They were all flawed, but he may of been the worst offender in that regard.
Edited by SkinnyGoomba - 5/20/13 at 7:59am
post #1721 of 3683
Quote:
Originally Posted by SkinnyGoomba View Post

He was commissioned in Dec. 1934 and draw up the plans in september 1935, so it took 9 months and some claim he created the preliminary design in a few hours. Not sure about the dare part, as you can see the stepping stones to the design in his previous work.

The greater part of his career, to my eye, is a competition with the European architects of the Bauhaus. His style differed mainly in his use of material that originated at the site which helped his work appear to be at one with its location, where the Bauhaus architects seemed to design with less of a reference to the site. Le Corbusier, for instance, suggested that architecture was imposed upon the site. Architecture, as a whole, owes a great deal of it's most important modern work to that competition. In my opinion.

They were all flawed, but he may of been the worst offender in that regard.

Sorry when I said "dare" I meant that they had been joshing him by suggesting he was a dinosaur/old hat and not adaptable to the 30s coming style and all that entailed. After all he started his career in the 1880s from memory.

With Fallingwater he then confounded them completely.

The fact is that he will endure when others like Corbusier are the subject of ridicule for all sets of reasons. Most criticisms of him I have seen are about technological issues like the quality of his concrete!

I think his greatness was in that his architecture tried to eliminate the human footprint somewhat with his organic architecture.

But then - like all architects - he was really just a guy with a vision he wished to impose on nature and a concrete truck.

The greatness is to do with how good his design was and how lightly he stepped on nature.

The fact his work and ideas have endured with limited criticism is testimony to his genius.

For instance (with some technological upgrades) you could move into this house and live a (Californian) 21st century life IMO.




Edited by meister - 5/20/13 at 3:56pm
post #1722 of 3683
Quote:
Originally Posted by meister View Post

The fact is that he will endure when others like Corbusier are the subject of ridicule for all sets of reasons. Most criticisms of him I have seen are about technological issues like the quality of his concrete!

Who is ridiculing Corbusier?

post #1723 of 3683
Quote:
Originally Posted by UnnamedPlayer View Post

Who is ridiculing Corbusier?

Le Corbusier is almost universally rejected for his prescriptive ideas of urbanism. His list of enemies begins with all the people who opposed his idea to tear down Paris and replace it with this, and it continues with the people who find many of his buildings to be inhumane, cold, aggresively utopian, plasticized, etc. In the postwar years, his housing prototypes were the default concept for most public housing in the U.S. and Europe, and they've been utter failures. His influence has also helped to destroy the skilled carpentry profession. He was undeniably a great genius and built some outstanding buildings, but he was also an aesthetic tyrant and a monster of unparalleled scale. The line of demarcation between his heralded work and his rejected work is almost perfectly placed between his single use buildings (good to great) and his master-planned and mixed-use schemes (awful to criminal).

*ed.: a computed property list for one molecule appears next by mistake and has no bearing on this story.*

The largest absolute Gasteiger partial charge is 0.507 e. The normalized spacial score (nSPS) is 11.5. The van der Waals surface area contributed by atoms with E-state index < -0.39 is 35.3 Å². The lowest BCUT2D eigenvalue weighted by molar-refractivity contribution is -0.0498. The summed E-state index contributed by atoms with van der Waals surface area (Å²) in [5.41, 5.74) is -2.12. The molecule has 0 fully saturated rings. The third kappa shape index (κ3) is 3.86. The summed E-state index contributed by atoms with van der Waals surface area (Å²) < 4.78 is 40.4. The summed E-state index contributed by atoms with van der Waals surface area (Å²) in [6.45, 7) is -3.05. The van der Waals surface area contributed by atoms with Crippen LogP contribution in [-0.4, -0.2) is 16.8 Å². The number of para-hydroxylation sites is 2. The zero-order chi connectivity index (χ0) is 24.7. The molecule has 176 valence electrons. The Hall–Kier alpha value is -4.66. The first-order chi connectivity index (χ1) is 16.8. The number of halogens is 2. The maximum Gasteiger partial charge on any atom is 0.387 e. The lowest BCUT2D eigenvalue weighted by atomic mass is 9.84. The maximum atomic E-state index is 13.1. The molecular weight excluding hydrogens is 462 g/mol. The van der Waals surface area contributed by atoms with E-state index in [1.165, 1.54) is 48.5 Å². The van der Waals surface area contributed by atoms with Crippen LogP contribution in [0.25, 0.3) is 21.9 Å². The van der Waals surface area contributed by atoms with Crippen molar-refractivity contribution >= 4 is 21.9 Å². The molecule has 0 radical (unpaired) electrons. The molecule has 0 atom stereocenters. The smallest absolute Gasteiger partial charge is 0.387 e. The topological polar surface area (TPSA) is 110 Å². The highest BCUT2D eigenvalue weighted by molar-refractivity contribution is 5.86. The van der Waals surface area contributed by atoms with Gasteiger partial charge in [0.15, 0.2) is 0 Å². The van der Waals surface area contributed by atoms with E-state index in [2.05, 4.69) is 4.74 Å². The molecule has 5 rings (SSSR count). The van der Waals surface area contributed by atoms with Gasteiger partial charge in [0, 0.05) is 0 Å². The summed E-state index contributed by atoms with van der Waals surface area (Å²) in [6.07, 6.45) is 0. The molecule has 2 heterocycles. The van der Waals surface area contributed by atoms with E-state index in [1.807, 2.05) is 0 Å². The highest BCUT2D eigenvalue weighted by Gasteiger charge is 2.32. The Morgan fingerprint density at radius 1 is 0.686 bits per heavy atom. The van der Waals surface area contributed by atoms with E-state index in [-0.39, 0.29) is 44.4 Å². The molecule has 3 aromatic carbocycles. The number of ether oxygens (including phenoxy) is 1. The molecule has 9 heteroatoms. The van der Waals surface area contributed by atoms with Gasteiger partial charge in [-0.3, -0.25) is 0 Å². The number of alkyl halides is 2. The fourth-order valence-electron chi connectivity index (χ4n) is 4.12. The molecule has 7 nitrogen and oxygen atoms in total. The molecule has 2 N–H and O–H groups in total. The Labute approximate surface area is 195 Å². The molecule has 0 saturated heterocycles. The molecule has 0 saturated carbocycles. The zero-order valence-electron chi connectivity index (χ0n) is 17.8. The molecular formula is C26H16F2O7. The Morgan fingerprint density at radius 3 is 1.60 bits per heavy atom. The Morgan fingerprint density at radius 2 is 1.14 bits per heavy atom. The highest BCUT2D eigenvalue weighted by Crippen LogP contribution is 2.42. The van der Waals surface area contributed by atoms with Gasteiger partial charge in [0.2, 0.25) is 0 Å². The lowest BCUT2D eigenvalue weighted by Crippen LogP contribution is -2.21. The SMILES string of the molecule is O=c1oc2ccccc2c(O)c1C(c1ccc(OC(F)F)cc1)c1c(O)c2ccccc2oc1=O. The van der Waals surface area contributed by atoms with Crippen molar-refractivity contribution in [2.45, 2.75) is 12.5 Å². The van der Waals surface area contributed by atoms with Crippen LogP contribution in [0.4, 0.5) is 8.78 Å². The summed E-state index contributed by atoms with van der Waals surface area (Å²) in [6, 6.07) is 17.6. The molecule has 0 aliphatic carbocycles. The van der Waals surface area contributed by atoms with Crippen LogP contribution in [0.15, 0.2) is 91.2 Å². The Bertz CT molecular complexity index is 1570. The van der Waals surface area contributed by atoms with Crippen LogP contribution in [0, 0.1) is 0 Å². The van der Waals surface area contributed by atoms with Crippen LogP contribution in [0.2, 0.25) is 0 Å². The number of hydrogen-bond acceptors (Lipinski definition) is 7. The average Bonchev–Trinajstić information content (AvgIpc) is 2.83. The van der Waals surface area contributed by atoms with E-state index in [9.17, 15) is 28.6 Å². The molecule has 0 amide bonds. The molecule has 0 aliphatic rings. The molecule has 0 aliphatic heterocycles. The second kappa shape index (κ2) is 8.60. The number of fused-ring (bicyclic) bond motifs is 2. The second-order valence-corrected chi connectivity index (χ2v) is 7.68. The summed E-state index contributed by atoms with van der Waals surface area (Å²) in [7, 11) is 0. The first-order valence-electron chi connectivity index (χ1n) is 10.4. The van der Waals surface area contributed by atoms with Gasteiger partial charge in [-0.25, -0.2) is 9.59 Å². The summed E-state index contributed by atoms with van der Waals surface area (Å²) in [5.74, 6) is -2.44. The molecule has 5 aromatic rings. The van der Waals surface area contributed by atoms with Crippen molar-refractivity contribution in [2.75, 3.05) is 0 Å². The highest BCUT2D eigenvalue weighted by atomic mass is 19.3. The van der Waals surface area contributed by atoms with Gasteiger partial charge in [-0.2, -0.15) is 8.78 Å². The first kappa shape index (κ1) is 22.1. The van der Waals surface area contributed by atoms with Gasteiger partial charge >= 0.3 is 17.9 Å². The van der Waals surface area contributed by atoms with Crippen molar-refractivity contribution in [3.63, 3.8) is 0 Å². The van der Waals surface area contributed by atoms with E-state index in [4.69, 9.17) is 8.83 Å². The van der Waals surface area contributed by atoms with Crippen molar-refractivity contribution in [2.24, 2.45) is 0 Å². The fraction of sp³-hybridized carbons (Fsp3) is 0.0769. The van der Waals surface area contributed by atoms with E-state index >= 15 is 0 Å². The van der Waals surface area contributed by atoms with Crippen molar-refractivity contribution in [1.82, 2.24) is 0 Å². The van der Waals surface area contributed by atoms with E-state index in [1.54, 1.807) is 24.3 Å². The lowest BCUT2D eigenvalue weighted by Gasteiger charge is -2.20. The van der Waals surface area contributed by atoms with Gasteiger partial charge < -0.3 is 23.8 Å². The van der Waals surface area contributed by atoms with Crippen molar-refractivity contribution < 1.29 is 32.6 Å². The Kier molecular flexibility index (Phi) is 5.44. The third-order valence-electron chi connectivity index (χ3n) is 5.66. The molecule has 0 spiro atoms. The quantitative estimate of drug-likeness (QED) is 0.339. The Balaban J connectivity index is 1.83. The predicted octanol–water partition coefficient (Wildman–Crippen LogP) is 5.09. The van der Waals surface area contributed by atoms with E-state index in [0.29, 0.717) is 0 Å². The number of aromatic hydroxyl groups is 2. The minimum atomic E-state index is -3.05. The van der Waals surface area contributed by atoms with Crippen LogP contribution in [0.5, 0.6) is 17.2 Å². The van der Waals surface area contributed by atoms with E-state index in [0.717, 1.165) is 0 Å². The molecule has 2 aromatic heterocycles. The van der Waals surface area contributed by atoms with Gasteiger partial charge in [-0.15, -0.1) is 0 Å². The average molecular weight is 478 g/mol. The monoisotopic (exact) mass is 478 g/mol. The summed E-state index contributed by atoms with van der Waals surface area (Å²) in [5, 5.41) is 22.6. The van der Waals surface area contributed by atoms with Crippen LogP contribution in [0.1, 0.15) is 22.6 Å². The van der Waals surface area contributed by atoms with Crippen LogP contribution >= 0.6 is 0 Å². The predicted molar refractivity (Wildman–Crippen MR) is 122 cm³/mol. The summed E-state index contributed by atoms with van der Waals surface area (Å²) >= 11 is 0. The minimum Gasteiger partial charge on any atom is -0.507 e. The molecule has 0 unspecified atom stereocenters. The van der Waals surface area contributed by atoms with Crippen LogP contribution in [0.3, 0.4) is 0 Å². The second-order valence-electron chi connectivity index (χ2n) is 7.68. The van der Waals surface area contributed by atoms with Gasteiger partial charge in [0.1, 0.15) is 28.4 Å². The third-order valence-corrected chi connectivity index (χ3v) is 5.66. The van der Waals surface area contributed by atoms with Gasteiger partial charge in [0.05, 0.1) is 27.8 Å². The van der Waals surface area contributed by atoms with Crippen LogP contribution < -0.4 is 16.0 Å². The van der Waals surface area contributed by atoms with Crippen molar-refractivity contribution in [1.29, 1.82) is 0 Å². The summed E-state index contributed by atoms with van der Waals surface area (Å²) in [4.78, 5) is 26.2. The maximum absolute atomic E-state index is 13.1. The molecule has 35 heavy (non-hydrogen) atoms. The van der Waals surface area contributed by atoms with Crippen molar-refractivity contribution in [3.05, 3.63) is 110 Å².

post #1724 of 3683
Quote:
Originally Posted by meister View Post

Sorry when I said "dare" I meant that they had been joshing him by suggesting he was a dinosaur/old hat and not adaptable to the 30s coming style and all that entailed. After all he started his career in the 1880s from memory.

With Fallingwater he then confounded them completely.

The fact is that he will endure when others like Corbusier are the subject of ridicule for all sets of reasons. Most criticisms of him I have seen are about technological issues like the quality of his concrete!

I think his greatness was in that his architecture tried to eliminate the human footprint somewhat with his organic architecture.

But then - like all architects - he was really just a guy with a vision he wished to impose on nature and a concrete truck.

The greatness is to do with how good his design was and how lightly he stepped on nature.

The fact his work and ideas have endured with limited criticism is testimony to his genius.

For instance (with some technological upgrades) you could move into this house and live a (Californian) 21st century life IMO.




I see what you meant, I agree. Sorry for taking your comments a bit too literally.

In regard to Corbusier, I think the term 'brutalist' is accurately applied, though I also believe he will continue to be well known for his contributions. Something I find to be ironic is that he seems to have disliked the wealthy, yet his best works were mostly villas commissioned by wealthy clients. He also imposed his ideals and ideas on the lower class, however it only seems to have worsened their living conditions.
post #1725 of 3683
The most telling sign of both LeCorbusier's legacy and modern architecture in general is that LeCorbusier's most acclaimed buildings are all located on farmland in the middle of nowhere. No other modern architect of stature finds himself so marginalized by urbanism.